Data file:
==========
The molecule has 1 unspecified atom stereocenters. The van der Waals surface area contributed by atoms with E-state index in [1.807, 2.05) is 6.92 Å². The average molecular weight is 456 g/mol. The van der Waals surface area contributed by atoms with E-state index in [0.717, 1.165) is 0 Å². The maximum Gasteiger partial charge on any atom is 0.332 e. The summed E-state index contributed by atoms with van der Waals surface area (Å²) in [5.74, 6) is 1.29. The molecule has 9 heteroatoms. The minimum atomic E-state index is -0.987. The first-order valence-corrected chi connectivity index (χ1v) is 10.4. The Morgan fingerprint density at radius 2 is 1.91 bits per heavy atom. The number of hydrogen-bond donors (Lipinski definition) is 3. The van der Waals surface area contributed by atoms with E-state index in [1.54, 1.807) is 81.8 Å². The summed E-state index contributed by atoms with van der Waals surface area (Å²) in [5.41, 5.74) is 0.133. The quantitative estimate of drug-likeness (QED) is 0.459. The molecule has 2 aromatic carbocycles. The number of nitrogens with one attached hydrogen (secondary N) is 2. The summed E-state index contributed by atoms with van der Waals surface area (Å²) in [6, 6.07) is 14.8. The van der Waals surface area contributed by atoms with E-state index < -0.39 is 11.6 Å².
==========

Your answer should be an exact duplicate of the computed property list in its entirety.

The molecule has 1 unspecified atom stereocenters. The van der Waals surface area contributed by atoms with E-state index in [1.807, 2.05) is 6.92 Å². The average molecular weight is 456 g/mol. The van der Waals surface area contributed by atoms with E-state index in [0.717, 1.165) is 0 Å². The maximum Gasteiger partial charge on any atom is 0.332 e. The summed E-state index contributed by atoms with van der Waals surface area (Å²) in [5.74, 6) is 1.29. The molecule has 9 heteroatoms. The minimum atomic E-state index is -0.987. The first-order valence-corrected chi connectivity index (χ1v) is 10.4. The Morgan fingerprint density at radius 2 is 1.91 bits per heavy atom. The number of hydrogen-bond donors (Lipinski definition) is 3. The van der Waals surface area contributed by atoms with E-state index in [1.54, 1.807) is 81.8 Å². The summed E-state index contributed by atoms with van der Waals surface area (Å²) in [5.41, 5.74) is 0.133. The quantitative estimate of drug-likeness (QED) is 0.459. The molecule has 2 aromatic carbocycles. The number of nitrogens with one attached hydrogen (secondary N) is 2. The summed E-state index contributed by atoms with van der Waals surface area (Å²) in [6, 6.07) is 14.8. The van der Waals surface area contributed by atoms with E-state index < -0.39 is 11.6 Å².